Species diversity and aboveground biomass of Mangroves species in the intertidal zone of Magallanes, Agusan Del Norte, Philippines

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Research Paper 08/12/2022
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Species diversity and aboveground biomass of Mangroves species in the intertidal zone of Magallanes, Agusan Del Norte, Philippines

Princess Mae H. Puzon, Clarice Darryl I. Econar, Roger T. Sarmiento, Catherine Mhae B. Jandug, Roselyn L. Palaso
J. Bio. Env. Sci.21( 6), 129-135, December 2022.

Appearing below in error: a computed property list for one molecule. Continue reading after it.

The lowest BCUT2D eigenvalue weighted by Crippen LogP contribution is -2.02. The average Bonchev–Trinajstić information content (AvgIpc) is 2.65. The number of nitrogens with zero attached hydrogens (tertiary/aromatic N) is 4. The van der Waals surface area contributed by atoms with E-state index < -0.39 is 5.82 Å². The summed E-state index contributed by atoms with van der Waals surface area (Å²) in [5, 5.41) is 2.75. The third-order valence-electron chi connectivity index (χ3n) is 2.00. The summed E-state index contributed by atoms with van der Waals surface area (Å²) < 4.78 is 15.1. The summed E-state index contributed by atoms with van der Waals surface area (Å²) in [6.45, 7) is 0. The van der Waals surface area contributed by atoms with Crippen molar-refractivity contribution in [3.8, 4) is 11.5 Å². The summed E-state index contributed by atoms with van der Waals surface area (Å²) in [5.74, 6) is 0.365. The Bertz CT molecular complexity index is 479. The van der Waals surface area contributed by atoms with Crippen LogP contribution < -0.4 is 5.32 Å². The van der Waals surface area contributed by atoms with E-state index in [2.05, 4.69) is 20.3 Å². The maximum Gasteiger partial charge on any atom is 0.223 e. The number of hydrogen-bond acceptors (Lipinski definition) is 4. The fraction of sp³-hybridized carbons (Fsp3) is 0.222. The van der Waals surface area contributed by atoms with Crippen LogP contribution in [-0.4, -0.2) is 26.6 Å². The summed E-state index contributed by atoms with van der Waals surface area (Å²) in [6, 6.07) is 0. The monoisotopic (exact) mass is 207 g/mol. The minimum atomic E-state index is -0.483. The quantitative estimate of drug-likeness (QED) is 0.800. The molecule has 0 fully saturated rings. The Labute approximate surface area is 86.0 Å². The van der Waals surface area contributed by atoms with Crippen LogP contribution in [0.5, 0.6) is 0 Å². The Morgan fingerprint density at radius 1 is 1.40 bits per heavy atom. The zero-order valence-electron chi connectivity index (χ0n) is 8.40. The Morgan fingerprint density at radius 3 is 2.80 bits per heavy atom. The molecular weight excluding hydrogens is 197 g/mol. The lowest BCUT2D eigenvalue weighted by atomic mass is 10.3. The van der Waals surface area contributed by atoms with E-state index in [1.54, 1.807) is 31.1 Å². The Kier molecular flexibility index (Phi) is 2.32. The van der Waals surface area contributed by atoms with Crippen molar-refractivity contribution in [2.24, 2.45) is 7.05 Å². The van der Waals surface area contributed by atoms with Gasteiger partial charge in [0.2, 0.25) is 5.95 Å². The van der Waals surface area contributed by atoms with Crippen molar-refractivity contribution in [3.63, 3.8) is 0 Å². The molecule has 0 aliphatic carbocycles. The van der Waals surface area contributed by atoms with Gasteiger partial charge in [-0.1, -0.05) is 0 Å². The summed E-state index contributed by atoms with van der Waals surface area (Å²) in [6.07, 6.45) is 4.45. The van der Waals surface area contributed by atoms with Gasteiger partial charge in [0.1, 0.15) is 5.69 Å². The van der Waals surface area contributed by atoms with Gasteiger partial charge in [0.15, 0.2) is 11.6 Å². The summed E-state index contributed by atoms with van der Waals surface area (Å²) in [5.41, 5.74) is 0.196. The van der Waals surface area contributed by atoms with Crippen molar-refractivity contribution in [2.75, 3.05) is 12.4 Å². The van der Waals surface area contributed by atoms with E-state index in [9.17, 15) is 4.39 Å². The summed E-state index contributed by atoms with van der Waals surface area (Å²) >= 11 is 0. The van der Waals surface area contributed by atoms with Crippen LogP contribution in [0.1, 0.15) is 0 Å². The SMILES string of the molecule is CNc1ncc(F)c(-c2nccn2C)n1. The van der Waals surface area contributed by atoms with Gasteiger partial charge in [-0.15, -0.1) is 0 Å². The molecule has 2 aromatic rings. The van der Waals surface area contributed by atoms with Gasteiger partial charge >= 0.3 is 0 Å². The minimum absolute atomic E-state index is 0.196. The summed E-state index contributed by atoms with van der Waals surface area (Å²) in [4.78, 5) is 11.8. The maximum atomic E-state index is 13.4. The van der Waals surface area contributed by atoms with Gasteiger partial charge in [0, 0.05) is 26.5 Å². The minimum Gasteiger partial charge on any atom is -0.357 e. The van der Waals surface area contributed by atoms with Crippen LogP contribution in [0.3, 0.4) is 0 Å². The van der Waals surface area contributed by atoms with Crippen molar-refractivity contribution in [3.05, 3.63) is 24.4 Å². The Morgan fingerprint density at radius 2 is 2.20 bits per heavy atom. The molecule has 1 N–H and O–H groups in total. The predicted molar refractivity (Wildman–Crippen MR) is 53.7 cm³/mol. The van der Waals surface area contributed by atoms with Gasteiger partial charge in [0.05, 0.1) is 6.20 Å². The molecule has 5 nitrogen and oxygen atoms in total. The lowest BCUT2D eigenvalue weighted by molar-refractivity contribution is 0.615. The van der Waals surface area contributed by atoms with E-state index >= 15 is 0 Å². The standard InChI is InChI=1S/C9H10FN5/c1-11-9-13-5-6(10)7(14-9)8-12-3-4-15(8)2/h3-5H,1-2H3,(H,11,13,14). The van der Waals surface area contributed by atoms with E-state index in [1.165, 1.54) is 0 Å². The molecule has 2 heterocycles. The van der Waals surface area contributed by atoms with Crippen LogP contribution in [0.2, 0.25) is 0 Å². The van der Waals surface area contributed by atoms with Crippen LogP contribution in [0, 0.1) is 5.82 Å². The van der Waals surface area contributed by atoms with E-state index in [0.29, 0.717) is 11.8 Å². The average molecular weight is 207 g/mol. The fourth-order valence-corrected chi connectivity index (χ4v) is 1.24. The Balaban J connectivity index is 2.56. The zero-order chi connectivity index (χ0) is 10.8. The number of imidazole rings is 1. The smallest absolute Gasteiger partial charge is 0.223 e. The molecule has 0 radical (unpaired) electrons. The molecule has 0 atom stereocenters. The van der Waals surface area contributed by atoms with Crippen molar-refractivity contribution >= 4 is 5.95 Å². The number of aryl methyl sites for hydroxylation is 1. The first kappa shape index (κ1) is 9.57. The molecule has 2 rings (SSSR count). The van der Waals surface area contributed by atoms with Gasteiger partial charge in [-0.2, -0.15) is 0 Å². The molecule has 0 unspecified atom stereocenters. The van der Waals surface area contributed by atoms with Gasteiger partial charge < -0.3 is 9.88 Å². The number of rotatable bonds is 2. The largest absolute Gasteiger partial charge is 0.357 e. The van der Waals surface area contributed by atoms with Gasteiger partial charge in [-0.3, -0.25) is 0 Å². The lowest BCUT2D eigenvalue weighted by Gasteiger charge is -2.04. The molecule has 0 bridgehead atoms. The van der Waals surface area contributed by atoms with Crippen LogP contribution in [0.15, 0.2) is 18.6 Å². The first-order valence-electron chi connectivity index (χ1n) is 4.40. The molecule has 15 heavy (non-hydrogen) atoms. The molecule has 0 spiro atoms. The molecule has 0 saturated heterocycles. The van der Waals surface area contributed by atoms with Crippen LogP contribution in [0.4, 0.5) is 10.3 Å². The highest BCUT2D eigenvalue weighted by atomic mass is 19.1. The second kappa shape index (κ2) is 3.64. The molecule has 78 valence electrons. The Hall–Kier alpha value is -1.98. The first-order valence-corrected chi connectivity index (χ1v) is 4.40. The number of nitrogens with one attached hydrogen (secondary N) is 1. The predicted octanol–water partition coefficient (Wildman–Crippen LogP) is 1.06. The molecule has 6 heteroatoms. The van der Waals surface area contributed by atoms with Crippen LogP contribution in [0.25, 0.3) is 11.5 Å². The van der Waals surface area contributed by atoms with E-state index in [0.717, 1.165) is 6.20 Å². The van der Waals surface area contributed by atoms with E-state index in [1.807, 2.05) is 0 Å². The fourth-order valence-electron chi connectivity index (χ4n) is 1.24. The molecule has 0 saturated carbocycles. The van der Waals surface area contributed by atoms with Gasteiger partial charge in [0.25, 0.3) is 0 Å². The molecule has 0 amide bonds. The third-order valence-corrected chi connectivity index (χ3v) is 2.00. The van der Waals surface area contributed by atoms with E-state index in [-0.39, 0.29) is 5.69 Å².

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Mangrove forests are constantly subjected to unsustainable anthropogenic activities, making them vulnerable to climate change impacts, such as sea-level rise, which inevitably contributes to ecosystem deterioration. This loss adds to the dramatic decline in forest biomass, contributing significantly to the dangerously high atmospheric CO2 levels. Although the Philippines is one of the world’s mangrove-rich countries, little is known about the exact quantity of biomass contained in the coastal flora. This study was undertaken to determine the species diversity and aboveground biomass of natural mangrove stands in Magallanes, Agusan del Norte, the Philippines, as well as their potential for carbon sequestration. Fifteen (10m × 10m) plots were laid, and all mangrove species in the quadrant were identified and measured. The Shannon-Weiner diversity of the community was determined using PAST statistical software, while the aboveground biomass was calculated using a non-destructive method. Result showed that there were 8 mangrove species found in the area. Species diversity was found to fall on a low scale of 2.009. Magallanes’ dominant value is attributed to the presence and quantity of E. agallocha and B. gymnorrhiza. The sampled region had a high evenness value of 0.9399. Aboveground biomass was low and ranged from 1.66 ton/ha to 39.52 tons/ha. Biomass examination revealed that the mangrove vegetation in the area has the potential for carbon sequestration, although it falls short on the diversity scale. It is recommended that the area requires reforestation activities.


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